Come home with Truman Capote to celebrate the season with Holiday Memories December 4-18 when Tennessee Repertory Theatre stages “The Thanksgiving Visitor” and “A Christmas Memory,” stirring recollections of the author’s childhood in the rural South during the Depression.
Directed by René Copeland, the production features David Alford, on-stage musicians, and an original score by Paul Carrol Binkley in the James K. Polk Theater at the Tennessee Performing Arts Center. For each performance, a limited number of cabaret table seats are available in the orchestra pit, with private bartender service provided.
Capote was in his 40s when he wrote these warm holiday tales, after the success of Breakfast at Tiffany’s and international notoriety of his non-fiction masterpiece In Cold Blood. Born in New Orleans in 1924, he was four years old when his parents sent him to live with a quartet of distant relatives in a small Alabama town, where his elderly cousin Sook Faulk became his close companion. One of his few childhood friends was Harper Lee, who portrayed him as Dill in the novel To Kill A Mockingbird.
For Holiday Memories, the audience is invited to a rambling farmhouse, where a lively, funny, story about friendship and forgiveness unfolds in the first act. Underscored by music reminiscent of the Depression, played by an ensemble on the guitar, banjo, stand-up bass, mandolin, piano, and other instruments, Alford portrays the adult author’s written voice, looking back on the Thanksgiving when Miss Sook invites the school bully to dinner, hoping the visit will help the two boys resolve their differences.
In the second act, with Binkley at his side, Alford invites the audience to “imagine a morning in early November” when the unconventional cousins mark the beginning of the holiday season by gathering the ingredients to bake fruitcake for the people in their lives who have been kind to them throughout the year. This tender story of their holiday traditions was made into an Emmy Award-winning television movie starring Geraldine Page in 1968.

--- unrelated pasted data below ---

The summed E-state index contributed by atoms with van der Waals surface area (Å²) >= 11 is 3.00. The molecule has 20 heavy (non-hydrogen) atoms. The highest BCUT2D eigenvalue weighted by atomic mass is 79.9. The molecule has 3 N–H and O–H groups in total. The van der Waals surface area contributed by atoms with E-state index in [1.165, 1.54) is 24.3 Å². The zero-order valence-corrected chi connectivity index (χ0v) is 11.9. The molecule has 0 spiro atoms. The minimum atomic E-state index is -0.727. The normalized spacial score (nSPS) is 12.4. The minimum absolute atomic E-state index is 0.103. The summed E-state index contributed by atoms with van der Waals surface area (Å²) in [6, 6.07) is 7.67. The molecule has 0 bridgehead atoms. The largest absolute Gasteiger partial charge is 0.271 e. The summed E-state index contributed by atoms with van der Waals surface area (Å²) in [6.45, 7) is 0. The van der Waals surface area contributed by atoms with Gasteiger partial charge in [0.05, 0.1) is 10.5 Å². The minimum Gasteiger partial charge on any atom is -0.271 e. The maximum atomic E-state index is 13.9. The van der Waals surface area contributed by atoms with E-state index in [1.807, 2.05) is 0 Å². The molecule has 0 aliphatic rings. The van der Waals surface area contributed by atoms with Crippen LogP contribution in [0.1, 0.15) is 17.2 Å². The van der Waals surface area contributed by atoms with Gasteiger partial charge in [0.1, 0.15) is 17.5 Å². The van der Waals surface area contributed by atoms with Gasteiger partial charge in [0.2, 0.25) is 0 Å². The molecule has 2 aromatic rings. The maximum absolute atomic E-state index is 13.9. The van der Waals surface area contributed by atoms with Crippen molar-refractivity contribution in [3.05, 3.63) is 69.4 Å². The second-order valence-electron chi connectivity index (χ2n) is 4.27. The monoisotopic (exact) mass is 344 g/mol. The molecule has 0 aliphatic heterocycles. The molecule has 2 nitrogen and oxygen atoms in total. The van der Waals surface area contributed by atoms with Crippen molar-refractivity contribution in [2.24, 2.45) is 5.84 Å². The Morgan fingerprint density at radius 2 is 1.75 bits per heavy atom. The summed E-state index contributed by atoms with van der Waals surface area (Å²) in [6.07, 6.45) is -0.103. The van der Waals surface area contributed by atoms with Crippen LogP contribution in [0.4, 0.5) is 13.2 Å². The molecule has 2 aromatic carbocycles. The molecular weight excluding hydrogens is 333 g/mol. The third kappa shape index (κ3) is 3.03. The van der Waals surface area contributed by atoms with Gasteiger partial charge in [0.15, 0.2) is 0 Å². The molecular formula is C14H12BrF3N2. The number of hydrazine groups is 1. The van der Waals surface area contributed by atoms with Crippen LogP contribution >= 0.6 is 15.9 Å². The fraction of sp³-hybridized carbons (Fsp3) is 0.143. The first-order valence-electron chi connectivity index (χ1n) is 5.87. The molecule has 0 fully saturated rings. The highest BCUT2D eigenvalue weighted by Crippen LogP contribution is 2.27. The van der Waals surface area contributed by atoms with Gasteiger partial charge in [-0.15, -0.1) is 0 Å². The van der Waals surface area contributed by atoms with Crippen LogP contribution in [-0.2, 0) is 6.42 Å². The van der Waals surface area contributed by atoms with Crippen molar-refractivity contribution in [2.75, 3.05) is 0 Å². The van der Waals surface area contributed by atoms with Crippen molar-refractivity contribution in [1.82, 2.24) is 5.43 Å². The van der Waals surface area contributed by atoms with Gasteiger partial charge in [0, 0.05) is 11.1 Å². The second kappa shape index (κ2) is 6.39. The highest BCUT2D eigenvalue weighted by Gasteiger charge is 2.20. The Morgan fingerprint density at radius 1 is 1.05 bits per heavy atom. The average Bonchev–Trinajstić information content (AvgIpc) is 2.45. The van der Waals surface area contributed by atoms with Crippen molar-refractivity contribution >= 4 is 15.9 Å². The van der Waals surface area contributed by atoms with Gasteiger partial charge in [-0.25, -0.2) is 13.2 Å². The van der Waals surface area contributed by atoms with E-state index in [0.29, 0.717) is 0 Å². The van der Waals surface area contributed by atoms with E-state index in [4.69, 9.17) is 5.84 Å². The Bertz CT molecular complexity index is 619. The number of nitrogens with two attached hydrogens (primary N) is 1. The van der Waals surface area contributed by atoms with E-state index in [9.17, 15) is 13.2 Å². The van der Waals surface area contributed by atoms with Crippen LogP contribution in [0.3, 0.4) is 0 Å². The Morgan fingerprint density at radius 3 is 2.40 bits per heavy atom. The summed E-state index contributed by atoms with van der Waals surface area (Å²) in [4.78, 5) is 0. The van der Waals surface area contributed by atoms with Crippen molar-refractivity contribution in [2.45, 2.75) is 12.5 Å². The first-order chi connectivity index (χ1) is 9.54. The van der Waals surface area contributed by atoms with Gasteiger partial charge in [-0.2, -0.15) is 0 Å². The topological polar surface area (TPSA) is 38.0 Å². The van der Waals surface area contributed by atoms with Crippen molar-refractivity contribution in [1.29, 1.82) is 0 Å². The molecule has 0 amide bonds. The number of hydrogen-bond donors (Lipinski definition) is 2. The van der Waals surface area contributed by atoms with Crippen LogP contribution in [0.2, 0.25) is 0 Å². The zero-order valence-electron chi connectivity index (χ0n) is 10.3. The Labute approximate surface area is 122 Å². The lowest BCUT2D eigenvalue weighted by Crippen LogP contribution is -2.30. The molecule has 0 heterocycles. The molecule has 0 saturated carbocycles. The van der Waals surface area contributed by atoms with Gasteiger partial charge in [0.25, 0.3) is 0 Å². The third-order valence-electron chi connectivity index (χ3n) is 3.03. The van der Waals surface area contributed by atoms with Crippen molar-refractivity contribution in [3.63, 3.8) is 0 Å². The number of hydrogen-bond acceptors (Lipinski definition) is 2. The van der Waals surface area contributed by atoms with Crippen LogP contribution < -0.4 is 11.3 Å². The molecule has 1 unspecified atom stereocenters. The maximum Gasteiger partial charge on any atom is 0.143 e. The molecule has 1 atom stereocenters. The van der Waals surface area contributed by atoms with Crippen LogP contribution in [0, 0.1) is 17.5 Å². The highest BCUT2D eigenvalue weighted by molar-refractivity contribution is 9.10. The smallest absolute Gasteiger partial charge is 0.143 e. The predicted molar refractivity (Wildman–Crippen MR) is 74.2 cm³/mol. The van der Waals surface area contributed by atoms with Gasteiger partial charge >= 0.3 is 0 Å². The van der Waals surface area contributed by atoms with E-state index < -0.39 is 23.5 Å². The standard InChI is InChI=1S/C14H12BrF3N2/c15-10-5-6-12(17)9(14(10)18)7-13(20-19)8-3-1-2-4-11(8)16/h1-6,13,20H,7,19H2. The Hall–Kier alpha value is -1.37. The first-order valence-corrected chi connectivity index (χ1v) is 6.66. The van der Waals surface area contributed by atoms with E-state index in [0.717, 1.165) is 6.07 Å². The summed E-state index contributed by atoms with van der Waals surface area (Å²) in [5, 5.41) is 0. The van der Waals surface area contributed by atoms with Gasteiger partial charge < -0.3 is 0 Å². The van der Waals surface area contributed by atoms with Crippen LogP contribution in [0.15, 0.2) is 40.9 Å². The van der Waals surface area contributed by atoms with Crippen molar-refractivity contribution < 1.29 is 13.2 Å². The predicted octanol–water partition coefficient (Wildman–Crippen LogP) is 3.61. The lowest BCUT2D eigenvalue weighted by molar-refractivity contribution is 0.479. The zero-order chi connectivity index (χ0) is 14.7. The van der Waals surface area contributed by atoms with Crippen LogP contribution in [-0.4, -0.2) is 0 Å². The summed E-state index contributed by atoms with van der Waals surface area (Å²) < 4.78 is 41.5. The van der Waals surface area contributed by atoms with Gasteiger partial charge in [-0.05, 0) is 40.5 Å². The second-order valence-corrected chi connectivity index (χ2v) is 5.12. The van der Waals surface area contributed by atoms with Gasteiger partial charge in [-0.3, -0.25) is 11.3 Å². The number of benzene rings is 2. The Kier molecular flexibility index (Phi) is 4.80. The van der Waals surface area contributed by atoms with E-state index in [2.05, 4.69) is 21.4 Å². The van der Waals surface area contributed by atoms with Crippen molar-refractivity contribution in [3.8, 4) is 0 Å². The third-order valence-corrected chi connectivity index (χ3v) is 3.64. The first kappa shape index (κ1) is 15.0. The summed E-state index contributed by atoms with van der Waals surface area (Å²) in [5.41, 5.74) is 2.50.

“The two stories make a great pair for an afternoon or evening at the theatre. Capote was so successful as a writer because he makes universal connections to the emotions that all human beings feel,” said Copeland. “Though framed in the South during the Depression, the stories speak to all of us and capture what is truly valuable in our Thanksgiving and Christmas celebrations – those relationships with the people that we love. ‘The Thanksgiving Visitor’ is a funny story about a specific incident in Capote’s childhood – a lively counterpoint and rich complement to ‘A Christmas Memory,’ which is more reflective and brings emotion and memory to life. Both stories are brimming with Capote’s unique sense of humor, magnificent language, and warm heart.”
Capote himself began writing short stories when he eight. His early stories were published in quality magazines, twice earning the O. Henry Memorial Short Story Prize. In 1948 his first novel, Other Voices, Other Rooms, was published to international critical acclaim, assuring Capote a place among the prominent postwar American writers. He died in 1984.
For nearly a decade, “A Christmas Memory’ was the centerpiece of the holiday offering of Nashville’s Mockingbird Theatre, founded by Alford in 1994, with Copeland joining him as his co-artistic director the following year.